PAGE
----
For the past two years, I have had the pleasure of being able to say that my car is turbocharged, mid-engine and rear-wheel-drive.
Upon hearing this description, other journos assumed that I was joking about being the owner of a Porsche 718 Cayman or 718 Boxster.
After I confessed that I own a Mitsubishi i, it would take them a moment to remember the model. There are very few of these left in Singapore, so the rarity added to the joy of owning one.
How did I end up with an i? When the missus and I started thinking about getting a car, we had very different priorities. She was concerned about prices and running costs, whereas I had more “important” considerations, such as performance and handling.
Naturally, my better half said that we should be able to buy a car outright and not have to deal with monthly payments. Our options became even more limited than our budget.
One night, while browsing Sgcarmart, I chanced upon what would become my first car – a 2009 Mitsubishi i that had only one owner and 56,000km on her odometer.
Seeing her for the first time, I was immediately bewitched by her kawaii (Japanese for “cute”) looks. I loved the spacious cabin and the round shapes that dominated the dashboard.
My editor, who accompanied me to view the car, excitedly asked Cycle & Carriage to do a background check. The mileage was genuine, and the car had a full service history, too.
After acquiring the car, my wife named her Jellybean. As a kei car, Jellybean’s diminutive dimensions made her supremely easy to manoeuvre and park. And thanks to the excellent packaging, she was also more spacious than she looked.
I spent many hours grooming her, with weekly washes and monthly waxes. If her paintwork felt rough, out came the clay bar, which would be followed by a polishing and waxing session. I beamed with pride each time a fellow journo commented on the shiny paintwork.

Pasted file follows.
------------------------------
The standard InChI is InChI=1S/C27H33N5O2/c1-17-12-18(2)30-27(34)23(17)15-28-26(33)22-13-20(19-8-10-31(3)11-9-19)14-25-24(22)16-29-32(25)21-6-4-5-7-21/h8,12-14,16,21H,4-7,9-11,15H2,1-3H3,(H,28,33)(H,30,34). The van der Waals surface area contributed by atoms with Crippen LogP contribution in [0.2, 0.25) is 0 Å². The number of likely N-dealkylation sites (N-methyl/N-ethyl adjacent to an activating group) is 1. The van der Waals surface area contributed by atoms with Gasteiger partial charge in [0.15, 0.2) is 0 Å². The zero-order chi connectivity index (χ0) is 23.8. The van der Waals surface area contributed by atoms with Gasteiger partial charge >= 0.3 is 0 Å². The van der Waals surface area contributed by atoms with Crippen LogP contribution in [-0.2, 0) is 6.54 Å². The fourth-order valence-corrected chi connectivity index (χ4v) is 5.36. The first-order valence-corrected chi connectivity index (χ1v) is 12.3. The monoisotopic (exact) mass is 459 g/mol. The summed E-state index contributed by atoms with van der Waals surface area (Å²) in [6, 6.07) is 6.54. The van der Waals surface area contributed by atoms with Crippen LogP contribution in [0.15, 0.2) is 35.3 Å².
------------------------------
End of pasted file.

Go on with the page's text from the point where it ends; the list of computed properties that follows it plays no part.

I also took a shine to my car’s performance, even if she was never built for speed. With a turbocharged 659cc 3-cylinder engine pumping out a meagre 63hp, Jellybean was more suited to pottering around town than cruising on an expressway. But she was always perky, and never felt like she was going to tip over, even if I carried too much speed into a corner.
Although Jellybean looked young, her age nevertheless began to show. Within my first year of ownership, I had to replace a pressurised hose in the air-conditioning system, the fan motor, and the battery. I also needed a new insulation pad, but with that part out of production, I learnt to enjoy my engine’s rortier soundtrack.
In January this year, I picked up a puncture. After the “surgeons” at the Cycle & Carriage “hospital” along Alexandra Road patched my tyre, they informed me of a new problem: My alternator was nearly kaput.
Two months later, I experienced a sudden loss of power and saw a massive amount of white smoke emanating from Jellybean’s rear. Fearing I may end up with a baked bean, I called an “ambulance”.
My better half almost burst into tears when I told her what happened. Fortunately, instead of a cracked turbocharger, it was the PCV (positive crankcase ventilation) valve that needed to be replaced.
Perhaps not wanting to feel this sort of pain again, my wife’s practical nature kicked in. “I know this is going to make us very sad”, she began, “but we have to part with Jellybean, before anything else goes wrong. Please start looking for a brand-new car.” I dutifully complied.
Farewell, Jellybean. Wherever you are, I want you to know that you have brought us much happiness. And although our time together was brief, you left an indelible mark on our hearts. You will never be forgotten.
The writer now drives a Korean saloon that previously won a ST-Torque “Best In Class” Award. His wife has affectionately named the car Katie.
Here’s a bit of history about the Mitsubishi i